Among the physical signs one can count skin inflammation and skin infection, scratched skin and the presence of fleas and flea feces on the pup’s skin that look like small black dots. Scabies and lice do the same damage, so a specialist must look into it.
    The best way to prevent such allergy is to use products meant to keep the fleas away such as Advantix or Frontline.
    However, the vet should recommend a certain product that is most efficient for your pup. If you choose a product that is too strong, then you can intoxicate your pooch. This intoxication might have severe consequences. The prescription for flea infestation consists of corticosteroids, antihistamines and essential fatty acids that reduce the irritation. Also, bathing an infested dog using special shampoos can help.
  4. Atopic allergies. Atopy is a genetic tendency towards the development of allergies present in some dogs. The allergens list contains pollen, dust, mites, mold and microscopic debris that generate breathing problems, eczemas and sometimes anaphylactic shock.
    One of the symptoms that appear in this case is scratching.A dog that scratches its face, legs, chest and tummy might have an allergy. Depending on the cause, this type of allergy can be seasonal or it can last throughout the year. Intense scratching may lead to chronic irritation and hair loss.

If you’d like to learn more about the symptoms and treatments available, please read our article on dog allergy treatment so that your dog won’t suffer with itchy skin or an upset tummy.

Medication and treatment for dog allergies

Based on these 4 types of allergies, you can identify the one that is causing a dog to scratch a lot and determine what you can give a dog for allergies.

Testing for food allergies

However, although you might be able to identify the type of allergy your pup suffers from and treat it accordingly, you should not skip over the confirmation of a vet.

As it follows, there are 4 categories of therapies used to treat dog allergies.

  1. Corticosteroids. The corticosteroids are substances that have the effect of suppressing the immune system of a doggy and thus leading to less severe allergic reactions. The treatment with corticosteroids can help a dog immediately, when the vet cannot determine the exact cause of its allergy.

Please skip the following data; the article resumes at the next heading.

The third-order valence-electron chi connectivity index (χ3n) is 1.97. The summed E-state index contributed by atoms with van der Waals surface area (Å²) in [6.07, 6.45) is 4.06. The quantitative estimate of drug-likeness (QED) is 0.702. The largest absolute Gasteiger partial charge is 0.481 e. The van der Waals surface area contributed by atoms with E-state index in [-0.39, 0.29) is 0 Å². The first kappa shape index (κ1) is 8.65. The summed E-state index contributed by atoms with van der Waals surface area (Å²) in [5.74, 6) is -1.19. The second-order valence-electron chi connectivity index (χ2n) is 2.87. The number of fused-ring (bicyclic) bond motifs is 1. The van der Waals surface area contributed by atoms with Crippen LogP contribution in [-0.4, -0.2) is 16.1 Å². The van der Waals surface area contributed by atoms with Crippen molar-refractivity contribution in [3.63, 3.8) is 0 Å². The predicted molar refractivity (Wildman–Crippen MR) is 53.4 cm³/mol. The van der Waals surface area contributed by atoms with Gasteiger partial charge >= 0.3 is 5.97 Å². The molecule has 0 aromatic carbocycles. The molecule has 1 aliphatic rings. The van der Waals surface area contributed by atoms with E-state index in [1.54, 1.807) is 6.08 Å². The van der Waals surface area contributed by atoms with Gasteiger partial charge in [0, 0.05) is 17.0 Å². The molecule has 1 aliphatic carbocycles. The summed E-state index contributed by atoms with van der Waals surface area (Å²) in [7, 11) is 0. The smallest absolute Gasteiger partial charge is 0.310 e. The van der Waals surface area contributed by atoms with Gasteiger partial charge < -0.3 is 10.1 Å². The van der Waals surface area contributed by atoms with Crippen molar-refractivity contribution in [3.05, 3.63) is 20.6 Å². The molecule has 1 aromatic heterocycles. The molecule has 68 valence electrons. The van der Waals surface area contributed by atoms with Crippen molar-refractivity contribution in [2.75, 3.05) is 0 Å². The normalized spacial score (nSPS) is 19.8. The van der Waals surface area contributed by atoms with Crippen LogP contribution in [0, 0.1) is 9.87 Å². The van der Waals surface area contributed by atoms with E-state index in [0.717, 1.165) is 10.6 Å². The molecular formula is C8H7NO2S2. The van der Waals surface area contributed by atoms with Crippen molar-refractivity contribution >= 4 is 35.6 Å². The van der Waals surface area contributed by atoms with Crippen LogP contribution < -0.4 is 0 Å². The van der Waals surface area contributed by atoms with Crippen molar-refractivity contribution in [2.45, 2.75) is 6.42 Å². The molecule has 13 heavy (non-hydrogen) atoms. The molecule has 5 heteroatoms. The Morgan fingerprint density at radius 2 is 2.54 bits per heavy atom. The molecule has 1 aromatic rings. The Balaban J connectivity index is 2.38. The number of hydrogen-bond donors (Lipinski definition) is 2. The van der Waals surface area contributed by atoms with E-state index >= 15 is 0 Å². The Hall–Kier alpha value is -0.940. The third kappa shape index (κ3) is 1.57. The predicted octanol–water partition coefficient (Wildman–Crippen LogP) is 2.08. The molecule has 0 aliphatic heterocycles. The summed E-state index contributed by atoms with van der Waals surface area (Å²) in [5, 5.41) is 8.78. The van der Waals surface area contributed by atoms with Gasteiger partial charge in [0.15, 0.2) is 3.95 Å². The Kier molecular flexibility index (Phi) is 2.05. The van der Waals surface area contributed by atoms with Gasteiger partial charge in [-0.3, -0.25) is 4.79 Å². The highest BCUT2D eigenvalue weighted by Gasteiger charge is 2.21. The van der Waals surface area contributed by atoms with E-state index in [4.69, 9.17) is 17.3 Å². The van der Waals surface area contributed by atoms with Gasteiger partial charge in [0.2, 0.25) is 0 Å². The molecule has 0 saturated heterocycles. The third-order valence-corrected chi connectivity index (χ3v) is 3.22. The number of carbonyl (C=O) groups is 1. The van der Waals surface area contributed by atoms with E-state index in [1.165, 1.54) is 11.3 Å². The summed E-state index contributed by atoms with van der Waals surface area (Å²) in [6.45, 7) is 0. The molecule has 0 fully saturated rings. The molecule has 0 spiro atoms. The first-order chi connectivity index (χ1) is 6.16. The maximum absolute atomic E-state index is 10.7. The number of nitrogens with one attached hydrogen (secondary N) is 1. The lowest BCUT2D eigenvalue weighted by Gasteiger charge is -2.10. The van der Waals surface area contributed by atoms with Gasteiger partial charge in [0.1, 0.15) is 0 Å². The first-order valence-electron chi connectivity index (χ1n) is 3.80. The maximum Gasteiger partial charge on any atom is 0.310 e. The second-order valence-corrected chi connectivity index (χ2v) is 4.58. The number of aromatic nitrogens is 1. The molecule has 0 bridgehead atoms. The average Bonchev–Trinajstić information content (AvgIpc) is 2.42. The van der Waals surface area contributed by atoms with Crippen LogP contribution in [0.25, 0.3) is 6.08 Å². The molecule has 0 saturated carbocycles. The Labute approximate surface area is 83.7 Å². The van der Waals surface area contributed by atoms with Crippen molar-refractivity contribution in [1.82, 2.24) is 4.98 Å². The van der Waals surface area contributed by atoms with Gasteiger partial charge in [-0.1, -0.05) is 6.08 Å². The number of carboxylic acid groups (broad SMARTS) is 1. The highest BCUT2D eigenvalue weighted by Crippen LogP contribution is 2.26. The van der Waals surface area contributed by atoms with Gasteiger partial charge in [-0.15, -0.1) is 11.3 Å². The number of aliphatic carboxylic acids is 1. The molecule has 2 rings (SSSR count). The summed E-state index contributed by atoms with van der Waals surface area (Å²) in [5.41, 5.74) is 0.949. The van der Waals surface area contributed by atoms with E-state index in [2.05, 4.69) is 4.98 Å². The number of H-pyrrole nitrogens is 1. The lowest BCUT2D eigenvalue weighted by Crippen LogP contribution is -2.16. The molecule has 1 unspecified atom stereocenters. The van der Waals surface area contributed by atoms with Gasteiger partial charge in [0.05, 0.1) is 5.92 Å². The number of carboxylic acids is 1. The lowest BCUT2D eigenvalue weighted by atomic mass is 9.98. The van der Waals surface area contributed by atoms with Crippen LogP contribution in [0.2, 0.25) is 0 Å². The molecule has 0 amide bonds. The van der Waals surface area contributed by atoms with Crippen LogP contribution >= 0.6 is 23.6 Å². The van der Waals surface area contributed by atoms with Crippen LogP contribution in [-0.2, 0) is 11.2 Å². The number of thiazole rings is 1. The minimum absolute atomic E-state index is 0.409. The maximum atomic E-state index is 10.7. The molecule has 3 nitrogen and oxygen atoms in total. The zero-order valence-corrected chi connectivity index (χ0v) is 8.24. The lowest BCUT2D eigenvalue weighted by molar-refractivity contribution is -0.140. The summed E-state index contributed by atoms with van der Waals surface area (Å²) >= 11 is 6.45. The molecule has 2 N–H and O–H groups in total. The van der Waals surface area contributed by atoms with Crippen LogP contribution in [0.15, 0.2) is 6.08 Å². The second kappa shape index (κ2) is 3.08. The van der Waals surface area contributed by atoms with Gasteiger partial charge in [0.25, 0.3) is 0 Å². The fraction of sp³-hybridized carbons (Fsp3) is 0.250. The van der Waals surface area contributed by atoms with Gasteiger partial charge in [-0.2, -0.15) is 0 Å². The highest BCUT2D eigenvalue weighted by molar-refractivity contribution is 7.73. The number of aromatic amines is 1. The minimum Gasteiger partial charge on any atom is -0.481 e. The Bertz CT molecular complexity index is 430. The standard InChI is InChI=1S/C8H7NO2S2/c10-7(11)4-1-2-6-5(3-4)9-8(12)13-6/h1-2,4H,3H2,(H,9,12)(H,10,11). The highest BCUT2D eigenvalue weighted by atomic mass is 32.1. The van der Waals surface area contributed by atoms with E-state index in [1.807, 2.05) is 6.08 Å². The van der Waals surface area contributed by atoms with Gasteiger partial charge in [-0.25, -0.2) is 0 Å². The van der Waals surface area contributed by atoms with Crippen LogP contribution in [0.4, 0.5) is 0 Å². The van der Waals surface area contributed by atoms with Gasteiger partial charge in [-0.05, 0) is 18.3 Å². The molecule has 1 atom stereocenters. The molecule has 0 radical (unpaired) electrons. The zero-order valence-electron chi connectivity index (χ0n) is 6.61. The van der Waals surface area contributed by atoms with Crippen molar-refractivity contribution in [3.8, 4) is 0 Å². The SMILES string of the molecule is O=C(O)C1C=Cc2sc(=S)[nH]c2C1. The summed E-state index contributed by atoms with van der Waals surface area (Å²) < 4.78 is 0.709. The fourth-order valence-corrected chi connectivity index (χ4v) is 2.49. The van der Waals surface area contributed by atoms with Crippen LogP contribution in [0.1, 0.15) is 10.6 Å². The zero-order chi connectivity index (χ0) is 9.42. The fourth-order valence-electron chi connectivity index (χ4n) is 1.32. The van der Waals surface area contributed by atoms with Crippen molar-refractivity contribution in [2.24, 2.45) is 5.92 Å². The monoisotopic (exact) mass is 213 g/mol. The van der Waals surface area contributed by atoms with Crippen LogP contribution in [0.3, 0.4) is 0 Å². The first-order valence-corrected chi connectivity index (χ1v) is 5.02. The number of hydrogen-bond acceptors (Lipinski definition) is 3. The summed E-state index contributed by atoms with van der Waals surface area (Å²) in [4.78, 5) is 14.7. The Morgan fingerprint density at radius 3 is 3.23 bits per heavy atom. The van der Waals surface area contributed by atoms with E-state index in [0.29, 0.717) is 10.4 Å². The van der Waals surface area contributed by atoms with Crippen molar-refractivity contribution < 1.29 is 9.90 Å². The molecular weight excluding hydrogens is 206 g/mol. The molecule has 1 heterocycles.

The downside of this treatment is that it causes the occurrence of adverse reactions such as increased appetite, thirst, frequent urination and, ultimately, weight gain. Each organ is in danger if this treatment is prolonged. The corticosteroids are usually prescribed for a short period of time, until the test results are ready.
  2. Immunotherapy. This is one of the safest ways to treat allergies because it has only one disadvantage, which is that it requires a long time of administration. A dog with an allergy is vaccinated weekly with small amounts of the substance it is allergic to.
    Thus, its immune system is gradually becoming less sensitive to that allergen.With time, its immune system will not have a negative reaction to that allergen anymore. This therapy starts working after 6 to 12 months after the first administration and it does not protect a pet from the occurrence of future allergies to other allergens. No medication can.
  3. Antihistamines. The antihistamines are drugs that are often used by people too, not only for dogs. They block the release of the mediators that sustain the occurrence of an inflammation, which are called histamines. By administering them, the inflammation and the itching sensation are radically reduced. Using antihistamines is relatively safe. However, they might make your pup feel very sleepy and tired all the time during the treatment.